11. Simon

    Simon

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    @Jaime posted this on a duplicate thread, but I think it's worth repeating the suggestion on @Keith Geraghty 's paper. Just sensibly honest and practical advice emphasising what little is known, rather than presenting a shaky theory with weak results as the definitive answer:

    "In order to minimise iatrogenesis, GPs require better training in how to diagnose CFS and communicate with patients with CFS; GPs should not seek to impose a biopsychosocial model of illness on a patient. Models of illness should not supplant the ‘lived experience of illness’ or subjugate the expert status of the patient as ‘witness to their condition’. Nassir Ghaemi, critical of the biopsychosocial model, suggests doctors should consider alternative clinical approaches, such as Karl Jaspers’ ‘method-based’ or William Olsen’s ‘medical humanist’ model’.14 Such models might be used by GPs to:

    • inform patients of the absence of known aetiology in CFS (rather than speculating around psychogenic causes);
    • inform patients that there are explanations for some CFS symptoms (for example, the IOM report of biomedical evidence);
    • offer patients treatments such as CBT, but inform patients that these therapies do not work for all (rather than suggesting the patient controls outcomes);
    • offer alternative interventions and support, such as counselling and community care (rather than just referral to CFS clinics); and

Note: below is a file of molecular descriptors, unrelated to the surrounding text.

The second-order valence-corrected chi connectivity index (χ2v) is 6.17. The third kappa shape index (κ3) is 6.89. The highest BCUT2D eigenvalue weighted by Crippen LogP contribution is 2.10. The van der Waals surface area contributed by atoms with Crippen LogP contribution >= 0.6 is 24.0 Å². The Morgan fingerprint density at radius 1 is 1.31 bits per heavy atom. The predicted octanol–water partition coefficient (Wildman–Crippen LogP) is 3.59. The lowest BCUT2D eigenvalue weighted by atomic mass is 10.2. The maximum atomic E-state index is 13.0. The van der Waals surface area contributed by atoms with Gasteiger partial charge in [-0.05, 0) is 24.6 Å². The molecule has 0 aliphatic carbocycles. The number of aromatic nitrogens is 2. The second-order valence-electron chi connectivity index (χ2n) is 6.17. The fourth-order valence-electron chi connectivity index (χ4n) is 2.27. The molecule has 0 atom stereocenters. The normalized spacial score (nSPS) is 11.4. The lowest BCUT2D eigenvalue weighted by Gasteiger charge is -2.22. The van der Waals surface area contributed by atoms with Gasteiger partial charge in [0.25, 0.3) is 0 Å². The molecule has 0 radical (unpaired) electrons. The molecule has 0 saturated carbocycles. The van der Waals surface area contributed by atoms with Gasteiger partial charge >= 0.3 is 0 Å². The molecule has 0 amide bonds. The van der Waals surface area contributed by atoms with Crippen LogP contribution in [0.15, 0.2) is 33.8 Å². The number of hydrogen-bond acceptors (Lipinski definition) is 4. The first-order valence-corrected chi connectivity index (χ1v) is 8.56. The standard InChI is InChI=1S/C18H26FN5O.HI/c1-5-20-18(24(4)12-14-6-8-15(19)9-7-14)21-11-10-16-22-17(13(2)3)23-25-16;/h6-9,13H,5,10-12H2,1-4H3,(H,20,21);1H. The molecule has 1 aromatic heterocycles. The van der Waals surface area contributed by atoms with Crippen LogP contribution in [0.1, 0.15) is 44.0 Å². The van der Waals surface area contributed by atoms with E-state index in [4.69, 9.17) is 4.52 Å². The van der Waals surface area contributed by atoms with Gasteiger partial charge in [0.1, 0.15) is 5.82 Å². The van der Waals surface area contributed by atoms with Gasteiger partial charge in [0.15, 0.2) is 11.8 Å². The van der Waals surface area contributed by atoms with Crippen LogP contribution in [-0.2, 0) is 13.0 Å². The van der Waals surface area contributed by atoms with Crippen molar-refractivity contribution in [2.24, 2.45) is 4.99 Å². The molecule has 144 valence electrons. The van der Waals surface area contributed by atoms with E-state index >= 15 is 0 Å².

• accept the legitimacy of the patient account (rather than seeking to challenge patients’ illness beliefs).
    "Such differences of approach may seem subtle, but arguably represent a more pragmatic approach, which we recommend for general practice. It is probable that harm could be minimised by adopting a more concordant model that includes patients’ preferences in treatment and management."
     
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  12. Dr Speedy

    Dr Speedy

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    I'm sorry to say but CBT for this disease is ineffective, totally useless and a total waste of time and money. So I do not understand why you think it's important to repeat that message; the PACE trial has clearly shown that CBT and GET are ineffective so people should stop promoting those treatments ...
     
  13. Jeckylberry

    Jeckylberry Senior Member